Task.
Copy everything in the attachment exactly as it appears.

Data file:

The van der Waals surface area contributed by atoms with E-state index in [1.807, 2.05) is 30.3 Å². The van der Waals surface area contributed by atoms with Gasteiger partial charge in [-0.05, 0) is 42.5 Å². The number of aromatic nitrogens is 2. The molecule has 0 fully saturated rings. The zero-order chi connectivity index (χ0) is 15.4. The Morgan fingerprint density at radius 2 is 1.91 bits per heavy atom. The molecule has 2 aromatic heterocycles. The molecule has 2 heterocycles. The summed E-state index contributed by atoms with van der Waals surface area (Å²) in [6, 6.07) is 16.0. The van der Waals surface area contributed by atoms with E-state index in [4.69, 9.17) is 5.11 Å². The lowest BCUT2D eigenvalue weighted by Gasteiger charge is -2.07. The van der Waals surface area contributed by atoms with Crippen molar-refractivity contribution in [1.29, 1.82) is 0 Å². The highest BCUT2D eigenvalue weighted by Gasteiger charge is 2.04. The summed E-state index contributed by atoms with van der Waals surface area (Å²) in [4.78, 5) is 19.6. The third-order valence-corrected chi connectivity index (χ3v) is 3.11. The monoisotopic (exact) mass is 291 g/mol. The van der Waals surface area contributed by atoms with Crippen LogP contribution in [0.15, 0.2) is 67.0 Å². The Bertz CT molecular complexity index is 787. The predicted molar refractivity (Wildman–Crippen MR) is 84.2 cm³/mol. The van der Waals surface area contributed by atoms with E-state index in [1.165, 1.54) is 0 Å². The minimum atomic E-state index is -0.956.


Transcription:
The van der Waals surface area contributed by atoms with E-state index in [1.807, 2.05) is 30.3 Å². The van der Waals surface area contributed by atoms with Gasteiger partial charge in [-0.05, 0) is 42.5 Å². The number of aromatic nitrogens is 2. The molecule has 0 fully saturated rings. The zero-order chi connectivity index (χ0) is 15.4. The Morgan fingerprint density at radius 2 is 1.91 bits per heavy atom. The molecule has 2 aromatic heterocycles. The molecule has 2 heterocycles. The summed E-state index contributed by atoms with van der Waals surface area (Å²) in [6, 6.07) is 16.0. The van der Waals surface area contributed by atoms with E-state index in [4.69, 9.17) is 5.11 Å². The lowest BCUT2D eigenvalue weighted by Gasteiger charge is -2.07. The van der Waals surface area contributed by atoms with Crippen molar-refractivity contribution in [1.29, 1.82) is 0 Å². The highest BCUT2D eigenvalue weighted by Gasteiger charge is 2.04. The summed E-state index contributed by atoms with van der Waals surface area (Å²) in [4.78, 5) is 19.6. The third-order valence-corrected chi connectivity index (χ3v) is 3.11. The monoisotopic (exact) mass is 291 g/mol. The van der Waals surface area contributed by atoms with Crippen LogP contribution in [0.15, 0.2) is 67.0 Å². The Bertz CT molecular complexity index is 787. The predicted molar refractivity (Wildman–Crippen MR) is 84.2 cm³/mol. The van der Waals surface area contributed by atoms with E-state index in [1.165, 1.54) is 0 Å². The minimum atomic E-state index is -0.956.